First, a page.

traffic ticket advice
Date: May 19, 2015 02:14AM
I thought I'd post my experience to help others.
I challenged my speeding ticket and won, mainly because I was lucky but also because I was smart enough to know how. When you are stopped for speeding there is going to be a reading from radar or Lidar. Challenging the accuracy of these readings is a job for expert witnesses and you are not going to get far with that unless you are charged with something very serious and a lawyer is doing it for you. HOWEVER, in order to admit the evidence in court, the officer has to be able to prove his equipment was calibrated within 6 months or your offense. He must have the certificate with him or the evidence is unusable.
I let the officer tell his story then asked to see his certificate. It was dated April 7 and my offense was March 13. That's when I began to grin. You see, the officer had his equipment calibrated 3 weeks after stopping me and he had the new certificate with him. Without the certificate that was valid at the time he wrote the ticket, the evidence was inadmissible.
Police officers are human and make mistakes. In my case, the officer didn't think and just grabbed his most current certificate. On another day an officer might forget to bring it, grab the wrong folder, not be able to find it, etc. Or he might wait a week too long between calibrations because he's busy. So if you are charged with a speeding based offense, ALWAYS plead not guilty and make them prove it. There is always a small chance the officer will make a mistake with that certificate.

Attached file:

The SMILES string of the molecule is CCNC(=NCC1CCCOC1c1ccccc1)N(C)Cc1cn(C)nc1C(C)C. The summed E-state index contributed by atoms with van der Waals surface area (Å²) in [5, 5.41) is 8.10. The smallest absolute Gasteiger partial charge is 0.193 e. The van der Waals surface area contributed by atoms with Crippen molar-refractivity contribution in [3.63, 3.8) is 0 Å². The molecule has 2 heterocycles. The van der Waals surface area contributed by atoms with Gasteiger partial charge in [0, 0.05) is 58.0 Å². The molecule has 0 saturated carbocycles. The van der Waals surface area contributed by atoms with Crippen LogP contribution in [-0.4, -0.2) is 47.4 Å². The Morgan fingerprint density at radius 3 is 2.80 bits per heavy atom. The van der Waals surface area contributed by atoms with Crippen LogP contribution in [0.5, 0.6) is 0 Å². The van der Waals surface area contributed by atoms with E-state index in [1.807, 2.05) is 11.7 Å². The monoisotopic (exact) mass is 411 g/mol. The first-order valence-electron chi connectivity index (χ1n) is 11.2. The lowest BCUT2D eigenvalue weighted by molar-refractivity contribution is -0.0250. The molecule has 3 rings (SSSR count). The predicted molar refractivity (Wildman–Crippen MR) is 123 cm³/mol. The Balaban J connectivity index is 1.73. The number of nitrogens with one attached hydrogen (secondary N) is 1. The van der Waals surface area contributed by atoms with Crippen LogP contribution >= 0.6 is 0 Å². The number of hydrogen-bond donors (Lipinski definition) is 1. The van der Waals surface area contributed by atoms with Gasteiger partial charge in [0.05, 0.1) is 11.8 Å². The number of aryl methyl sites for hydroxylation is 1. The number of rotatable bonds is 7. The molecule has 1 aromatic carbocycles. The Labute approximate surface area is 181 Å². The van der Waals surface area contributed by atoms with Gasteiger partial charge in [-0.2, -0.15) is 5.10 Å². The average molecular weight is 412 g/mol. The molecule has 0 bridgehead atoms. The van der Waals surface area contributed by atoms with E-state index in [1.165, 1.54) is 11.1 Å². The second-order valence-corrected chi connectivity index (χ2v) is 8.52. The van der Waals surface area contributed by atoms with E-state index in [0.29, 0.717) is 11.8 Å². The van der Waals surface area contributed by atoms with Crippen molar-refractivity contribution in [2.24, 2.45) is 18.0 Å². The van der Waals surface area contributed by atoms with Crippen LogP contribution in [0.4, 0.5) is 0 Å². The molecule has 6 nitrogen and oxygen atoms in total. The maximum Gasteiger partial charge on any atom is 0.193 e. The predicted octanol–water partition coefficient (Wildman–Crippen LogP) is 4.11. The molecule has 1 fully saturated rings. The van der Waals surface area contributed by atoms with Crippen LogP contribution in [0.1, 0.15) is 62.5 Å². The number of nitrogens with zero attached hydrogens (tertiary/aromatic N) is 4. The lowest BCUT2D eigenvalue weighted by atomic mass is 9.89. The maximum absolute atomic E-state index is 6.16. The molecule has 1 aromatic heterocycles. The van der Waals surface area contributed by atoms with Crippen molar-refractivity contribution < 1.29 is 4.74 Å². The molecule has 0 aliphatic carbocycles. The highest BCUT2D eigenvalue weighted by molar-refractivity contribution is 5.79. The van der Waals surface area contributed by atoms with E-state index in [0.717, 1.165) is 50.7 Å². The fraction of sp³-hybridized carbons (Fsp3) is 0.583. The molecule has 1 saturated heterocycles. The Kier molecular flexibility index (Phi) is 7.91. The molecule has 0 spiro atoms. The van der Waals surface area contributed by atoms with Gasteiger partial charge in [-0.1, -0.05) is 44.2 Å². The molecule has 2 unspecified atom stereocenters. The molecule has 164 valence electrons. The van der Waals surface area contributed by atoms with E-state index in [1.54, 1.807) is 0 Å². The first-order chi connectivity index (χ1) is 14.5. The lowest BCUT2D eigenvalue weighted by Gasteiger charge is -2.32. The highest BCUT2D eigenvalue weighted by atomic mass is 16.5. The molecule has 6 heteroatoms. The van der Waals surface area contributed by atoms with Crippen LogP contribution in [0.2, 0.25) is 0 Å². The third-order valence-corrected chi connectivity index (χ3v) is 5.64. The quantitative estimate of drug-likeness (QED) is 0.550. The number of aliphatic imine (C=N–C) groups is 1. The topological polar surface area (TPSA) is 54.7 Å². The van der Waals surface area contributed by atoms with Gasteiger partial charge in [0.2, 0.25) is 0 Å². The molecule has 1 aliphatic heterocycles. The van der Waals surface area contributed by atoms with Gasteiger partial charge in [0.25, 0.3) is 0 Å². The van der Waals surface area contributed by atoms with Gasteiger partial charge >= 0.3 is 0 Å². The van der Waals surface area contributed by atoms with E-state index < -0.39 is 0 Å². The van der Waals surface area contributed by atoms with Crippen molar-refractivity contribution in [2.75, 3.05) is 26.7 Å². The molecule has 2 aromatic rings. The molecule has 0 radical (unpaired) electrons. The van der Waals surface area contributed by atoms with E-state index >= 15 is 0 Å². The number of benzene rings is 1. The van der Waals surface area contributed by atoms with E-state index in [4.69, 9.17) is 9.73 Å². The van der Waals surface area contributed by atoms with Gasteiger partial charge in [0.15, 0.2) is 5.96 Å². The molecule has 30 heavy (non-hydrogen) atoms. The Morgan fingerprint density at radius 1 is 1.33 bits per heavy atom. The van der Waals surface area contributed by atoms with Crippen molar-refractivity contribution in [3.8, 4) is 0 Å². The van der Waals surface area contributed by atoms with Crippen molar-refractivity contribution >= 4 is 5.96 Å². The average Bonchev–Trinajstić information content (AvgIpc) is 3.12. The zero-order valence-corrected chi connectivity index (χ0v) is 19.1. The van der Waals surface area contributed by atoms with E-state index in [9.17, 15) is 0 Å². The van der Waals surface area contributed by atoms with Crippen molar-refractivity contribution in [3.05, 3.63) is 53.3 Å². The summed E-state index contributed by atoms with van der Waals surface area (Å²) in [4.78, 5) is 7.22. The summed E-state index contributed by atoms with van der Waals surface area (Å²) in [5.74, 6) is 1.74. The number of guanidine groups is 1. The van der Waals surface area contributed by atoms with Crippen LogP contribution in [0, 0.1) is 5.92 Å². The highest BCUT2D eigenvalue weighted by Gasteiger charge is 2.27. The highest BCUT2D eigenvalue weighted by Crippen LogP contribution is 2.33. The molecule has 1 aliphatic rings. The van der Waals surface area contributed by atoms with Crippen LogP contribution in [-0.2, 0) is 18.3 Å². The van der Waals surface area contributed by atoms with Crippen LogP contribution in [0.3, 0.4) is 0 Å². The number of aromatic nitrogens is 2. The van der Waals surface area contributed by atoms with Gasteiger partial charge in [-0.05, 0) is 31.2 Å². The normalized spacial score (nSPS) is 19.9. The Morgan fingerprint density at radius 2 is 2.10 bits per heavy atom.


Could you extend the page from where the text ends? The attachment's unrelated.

The judge was clearly not happy but he had to dismiss my ticket. This saved me $175 in fines and costs plus at least $300 in increased insurance premiums.
Don't count on it, but give it a shot. I went instead of prepaying the fine mostly because I was hoping for a reduction in fines and that proved to be correct, too. The judge I had reduced the fine of EVERYONE who had a good driving record and knocked some down to minor traffic offenses that don't carry points. This was the case for those who pleaded guilty, too.
If you can spare the time to go to court it will likely save you a few bucks and might also save you the points (and higher insurance premiums).
If the case rests on what the officer saw you do, there is no point in challenging it unless you have a witness who will contradict him. If it is your word against the officer's, the judge will side with him.
If your driving record is shitty, the judge won't be nearly as nice to you.
If you are charged with reckless driving, it is probably worth the expense to get a lawyer. They plead almost all of these cases down but are much less generous to people without lawyers.